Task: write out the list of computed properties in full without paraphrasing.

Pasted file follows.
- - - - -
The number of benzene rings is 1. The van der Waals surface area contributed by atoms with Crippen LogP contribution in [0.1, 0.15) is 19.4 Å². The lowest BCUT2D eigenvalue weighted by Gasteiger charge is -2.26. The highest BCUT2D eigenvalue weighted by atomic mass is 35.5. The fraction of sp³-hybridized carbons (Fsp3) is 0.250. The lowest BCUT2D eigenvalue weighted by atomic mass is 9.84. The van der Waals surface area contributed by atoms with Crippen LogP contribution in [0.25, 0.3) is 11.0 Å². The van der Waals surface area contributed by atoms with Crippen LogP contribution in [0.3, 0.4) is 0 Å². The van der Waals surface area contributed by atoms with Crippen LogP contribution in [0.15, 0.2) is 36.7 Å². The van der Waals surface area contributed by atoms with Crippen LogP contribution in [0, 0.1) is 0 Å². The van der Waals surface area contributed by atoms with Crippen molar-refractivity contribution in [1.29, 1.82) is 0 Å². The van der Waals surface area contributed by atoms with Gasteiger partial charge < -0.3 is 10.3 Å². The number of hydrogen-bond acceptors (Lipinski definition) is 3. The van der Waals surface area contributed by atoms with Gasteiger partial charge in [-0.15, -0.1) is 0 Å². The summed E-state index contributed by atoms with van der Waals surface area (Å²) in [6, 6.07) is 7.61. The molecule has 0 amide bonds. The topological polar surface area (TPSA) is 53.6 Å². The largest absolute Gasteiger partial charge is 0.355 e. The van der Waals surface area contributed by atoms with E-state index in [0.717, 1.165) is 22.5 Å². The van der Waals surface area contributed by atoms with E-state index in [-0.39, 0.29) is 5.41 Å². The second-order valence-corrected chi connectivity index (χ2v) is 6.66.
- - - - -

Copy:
The number of benzene rings is 1. The van der Waals surface area contributed by atoms with Crippen LogP contribution in [0.1, 0.15) is 19.4 Å². The lowest BCUT2D eigenvalue weighted by Gasteiger charge is -2.26. The highest BCUT2D eigenvalue weighted by atomic mass is 35.5. The fraction of sp³-hybridized carbons (Fsp3) is 0.250. The lowest BCUT2D eigenvalue weighted by atomic mass is 9.84. The van der Waals surface area contributed by atoms with Crippen LogP contribution in [0.25, 0.3) is 11.0 Å². The van der Waals surface area contributed by atoms with Crippen LogP contribution in [0.3, 0.4) is 0 Å². The van der Waals surface area contributed by atoms with Crippen LogP contribution in [0.15, 0.2) is 36.7 Å². The van der Waals surface area contributed by atoms with Crippen LogP contribution in [0, 0.1) is 0 Å². The van der Waals surface area contributed by atoms with Crippen molar-refractivity contribution in [1.29, 1.82) is 0 Å². The van der Waals surface area contributed by atoms with Gasteiger partial charge < -0.3 is 10.3 Å². The number of hydrogen-bond acceptors (Lipinski definition) is 3. The van der Waals surface area contributed by atoms with Gasteiger partial charge in [-0.15, -0.1) is 0 Å². The summed E-state index contributed by atoms with van der Waals surface area (Å²) in [6, 6.07) is 7.61. The molecule has 0 amide bonds. The topological polar surface area (TPSA) is 53.6 Å². The largest absolute Gasteiger partial charge is 0.355 e. The van der Waals surface area contributed by atoms with E-state index in [0.717, 1.165) is 22.5 Å². The van der Waals surface area contributed by atoms with E-state index in [-0.39, 0.29) is 5.41 Å². The second-order valence-corrected chi connectivity index (χ2v) is 6.66.